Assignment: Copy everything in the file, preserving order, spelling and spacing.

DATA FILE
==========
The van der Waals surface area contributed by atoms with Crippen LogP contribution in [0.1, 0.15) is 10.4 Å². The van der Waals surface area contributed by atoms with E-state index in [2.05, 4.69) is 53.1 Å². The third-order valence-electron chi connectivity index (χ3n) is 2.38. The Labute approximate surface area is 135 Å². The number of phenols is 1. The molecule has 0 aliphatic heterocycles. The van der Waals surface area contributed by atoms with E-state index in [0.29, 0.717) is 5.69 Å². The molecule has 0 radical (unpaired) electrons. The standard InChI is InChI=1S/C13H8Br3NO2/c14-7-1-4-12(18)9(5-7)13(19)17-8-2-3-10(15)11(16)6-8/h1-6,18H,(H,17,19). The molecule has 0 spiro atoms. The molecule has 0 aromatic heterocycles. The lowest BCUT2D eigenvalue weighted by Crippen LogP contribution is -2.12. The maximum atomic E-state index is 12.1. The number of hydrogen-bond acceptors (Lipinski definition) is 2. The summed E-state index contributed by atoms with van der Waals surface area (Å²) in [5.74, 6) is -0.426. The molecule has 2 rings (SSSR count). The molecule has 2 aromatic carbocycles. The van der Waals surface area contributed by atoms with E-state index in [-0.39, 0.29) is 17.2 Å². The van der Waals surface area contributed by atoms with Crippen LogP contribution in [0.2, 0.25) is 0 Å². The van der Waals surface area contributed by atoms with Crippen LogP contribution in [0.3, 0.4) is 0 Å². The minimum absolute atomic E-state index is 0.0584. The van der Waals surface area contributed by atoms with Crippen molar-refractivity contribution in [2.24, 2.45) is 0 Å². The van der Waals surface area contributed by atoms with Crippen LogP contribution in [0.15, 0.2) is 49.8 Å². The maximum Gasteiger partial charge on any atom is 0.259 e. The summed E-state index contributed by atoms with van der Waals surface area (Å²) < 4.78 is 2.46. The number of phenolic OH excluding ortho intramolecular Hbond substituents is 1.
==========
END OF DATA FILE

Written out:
The van der Waals surface area contributed by atoms with Crippen LogP contribution in [0.1, 0.15) is 10.4 Å². The van der Waals surface area contributed by atoms with E-state index in [2.05, 4.69) is 53.1 Å². The third-order valence-electron chi connectivity index (χ3n) is 2.38. The Labute approximate surface area is 135 Å². The number of phenols is 1. The molecule has 0 aliphatic heterocycles. The van der Waals surface area contributed by atoms with E-state index in [0.29, 0.717) is 5.69 Å². The molecule has 0 radical (unpaired) electrons. The standard InChI is InChI=1S/C13H8Br3NO2/c14-7-1-4-12(18)9(5-7)13(19)17-8-2-3-10(15)11(16)6-8/h1-6,18H,(H,17,19). The molecule has 0 spiro atoms. The molecule has 0 aromatic heterocycles. The lowest BCUT2D eigenvalue weighted by Crippen LogP contribution is -2.12. The maximum atomic E-state index is 12.1. The number of hydrogen-bond acceptors (Lipinski definition) is 2. The summed E-state index contributed by atoms with van der Waals surface area (Å²) in [5.74, 6) is -0.426. The molecule has 2 rings (SSSR count). The molecule has 2 aromatic carbocycles. The van der Waals surface area contributed by atoms with E-state index in [-0.39, 0.29) is 17.2 Å². The van der Waals surface area contributed by atoms with Crippen LogP contribution in [0.2, 0.25) is 0 Å². The van der Waals surface area contributed by atoms with Crippen LogP contribution in [0.3, 0.4) is 0 Å². The minimum absolute atomic E-state index is 0.0584. The van der Waals surface area contributed by atoms with Crippen molar-refractivity contribution in [2.24, 2.45) is 0 Å². The van der Waals surface area contributed by atoms with Crippen LogP contribution in [0.15, 0.2) is 49.8 Å². The maximum Gasteiger partial charge on any atom is 0.259 e. The summed E-state index contributed by atoms with van der Waals surface area (Å²) < 4.78 is 2.46. The number of phenolic OH excluding ortho intramolecular Hbond substituents is 1.